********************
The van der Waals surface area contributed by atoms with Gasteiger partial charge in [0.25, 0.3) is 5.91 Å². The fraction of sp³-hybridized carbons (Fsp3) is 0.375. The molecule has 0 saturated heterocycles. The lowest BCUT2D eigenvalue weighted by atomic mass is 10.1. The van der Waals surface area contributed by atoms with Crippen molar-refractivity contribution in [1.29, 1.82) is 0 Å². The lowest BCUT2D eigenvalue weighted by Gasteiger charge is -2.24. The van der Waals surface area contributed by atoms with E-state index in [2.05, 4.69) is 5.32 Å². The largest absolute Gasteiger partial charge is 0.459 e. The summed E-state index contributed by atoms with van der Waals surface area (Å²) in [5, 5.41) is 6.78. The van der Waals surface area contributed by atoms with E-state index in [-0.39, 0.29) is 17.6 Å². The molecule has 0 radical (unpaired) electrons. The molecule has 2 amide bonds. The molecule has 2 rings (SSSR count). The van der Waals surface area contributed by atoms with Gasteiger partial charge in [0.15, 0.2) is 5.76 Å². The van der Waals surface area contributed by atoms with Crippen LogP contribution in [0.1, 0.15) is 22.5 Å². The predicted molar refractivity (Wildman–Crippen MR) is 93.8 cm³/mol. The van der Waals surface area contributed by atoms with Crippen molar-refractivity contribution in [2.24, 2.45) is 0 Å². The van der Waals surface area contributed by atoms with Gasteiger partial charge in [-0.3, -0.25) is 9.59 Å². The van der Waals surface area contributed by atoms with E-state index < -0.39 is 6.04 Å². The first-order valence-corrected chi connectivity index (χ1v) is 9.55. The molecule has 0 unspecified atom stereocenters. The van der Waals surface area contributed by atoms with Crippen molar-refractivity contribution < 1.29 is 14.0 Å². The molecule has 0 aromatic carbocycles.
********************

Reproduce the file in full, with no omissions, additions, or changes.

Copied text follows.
The van der Waals surface area contributed by atoms with Gasteiger partial charge in [0.25, 0.3) is 5.91 Å². The fraction of sp³-hybridized carbons (Fsp3) is 0.375. The molecule has 0 saturated heterocycles. The lowest BCUT2D eigenvalue weighted by atomic mass is 10.1. The van der Waals surface area contributed by atoms with Crippen molar-refractivity contribution in [1.29, 1.82) is 0 Å². The lowest BCUT2D eigenvalue weighted by Gasteiger charge is -2.24. The van der Waals surface area contributed by atoms with E-state index in [2.05, 4.69) is 5.32 Å². The largest absolute Gasteiger partial charge is 0.459 e. The summed E-state index contributed by atoms with van der Waals surface area (Å²) in [5, 5.41) is 6.78. The van der Waals surface area contributed by atoms with E-state index in [-0.39, 0.29) is 17.6 Å². The molecule has 0 radical (unpaired) electrons. The molecule has 2 amide bonds. The molecule has 2 rings (SSSR count). The van der Waals surface area contributed by atoms with Gasteiger partial charge in [0.15, 0.2) is 5.76 Å². The van der Waals surface area contributed by atoms with Crippen LogP contribution in [0.1, 0.15) is 22.5 Å². The predicted molar refractivity (Wildman–Crippen MR) is 93.8 cm³/mol. The van der Waals surface area contributed by atoms with Crippen molar-refractivity contribution in [2.24, 2.45) is 0 Å². The van der Waals surface area contributed by atoms with Gasteiger partial charge in [-0.3, -0.25) is 9.59 Å². The van der Waals surface area contributed by atoms with E-state index < -0.39 is 6.04 Å². The first-order valence-corrected chi connectivity index (χ1v) is 9.55. The molecule has 0 unspecified atom stereocenters. The van der Waals surface area contributed by atoms with Crippen molar-refractivity contribution < 1.29 is 14.0 Å². The molecule has 0 aromatic carbocycles.